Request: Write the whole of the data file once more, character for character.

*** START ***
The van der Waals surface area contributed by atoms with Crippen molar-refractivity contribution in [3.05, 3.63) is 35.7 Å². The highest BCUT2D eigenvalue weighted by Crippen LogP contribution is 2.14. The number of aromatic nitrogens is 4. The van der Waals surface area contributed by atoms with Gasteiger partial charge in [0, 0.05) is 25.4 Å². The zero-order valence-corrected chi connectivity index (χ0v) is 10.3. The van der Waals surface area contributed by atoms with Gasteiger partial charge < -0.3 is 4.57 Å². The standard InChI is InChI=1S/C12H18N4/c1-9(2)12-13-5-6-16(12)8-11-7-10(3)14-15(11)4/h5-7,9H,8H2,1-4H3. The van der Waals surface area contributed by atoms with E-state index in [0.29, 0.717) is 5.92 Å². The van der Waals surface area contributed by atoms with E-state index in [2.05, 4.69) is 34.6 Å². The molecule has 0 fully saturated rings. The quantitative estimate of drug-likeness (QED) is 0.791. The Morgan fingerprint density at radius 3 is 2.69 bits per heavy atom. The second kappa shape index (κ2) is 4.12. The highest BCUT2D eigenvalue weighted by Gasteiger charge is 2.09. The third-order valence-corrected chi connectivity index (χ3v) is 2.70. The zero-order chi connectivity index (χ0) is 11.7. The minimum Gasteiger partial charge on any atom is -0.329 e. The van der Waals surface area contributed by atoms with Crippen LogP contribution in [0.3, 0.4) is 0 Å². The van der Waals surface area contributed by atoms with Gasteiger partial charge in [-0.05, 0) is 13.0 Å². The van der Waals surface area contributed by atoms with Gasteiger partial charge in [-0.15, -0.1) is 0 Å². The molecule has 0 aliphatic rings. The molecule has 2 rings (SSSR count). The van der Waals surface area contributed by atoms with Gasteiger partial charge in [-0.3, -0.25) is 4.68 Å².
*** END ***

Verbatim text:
The van der Waals surface area contributed by atoms with Crippen molar-refractivity contribution in [3.05, 3.63) is 35.7 Å². The highest BCUT2D eigenvalue weighted by Crippen LogP contribution is 2.14. The number of aromatic nitrogens is 4. The van der Waals surface area contributed by atoms with Gasteiger partial charge in [0, 0.05) is 25.4 Å². The zero-order valence-corrected chi connectivity index (χ0v) is 10.3. The van der Waals surface area contributed by atoms with Gasteiger partial charge < -0.3 is 4.57 Å². The standard InChI is InChI=1S/C12H18N4/c1-9(2)12-13-5-6-16(12)8-11-7-10(3)14-15(11)4/h5-7,9H,8H2,1-4H3. The van der Waals surface area contributed by atoms with E-state index in [0.29, 0.717) is 5.92 Å². The van der Waals surface area contributed by atoms with E-state index in [2.05, 4.69) is 34.6 Å². The molecule has 0 fully saturated rings. The quantitative estimate of drug-likeness (QED) is 0.791. The Morgan fingerprint density at radius 3 is 2.69 bits per heavy atom. The second kappa shape index (κ2) is 4.12. The highest BCUT2D eigenvalue weighted by Gasteiger charge is 2.09. The third-order valence-corrected chi connectivity index (χ3v) is 2.70. The zero-order chi connectivity index (χ0) is 11.7. The minimum Gasteiger partial charge on any atom is -0.329 e. The van der Waals surface area contributed by atoms with Crippen LogP contribution in [0.3, 0.4) is 0 Å². The van der Waals surface area contributed by atoms with Gasteiger partial charge in [-0.05, 0) is 13.0 Å². The van der Waals surface area contributed by atoms with Gasteiger partial charge in [-0.15, -0.1) is 0 Å². The molecule has 0 aliphatic rings. The molecule has 2 rings (SSSR count). The van der Waals surface area contributed by atoms with Gasteiger partial charge in [-0.3, -0.25) is 4.68 Å².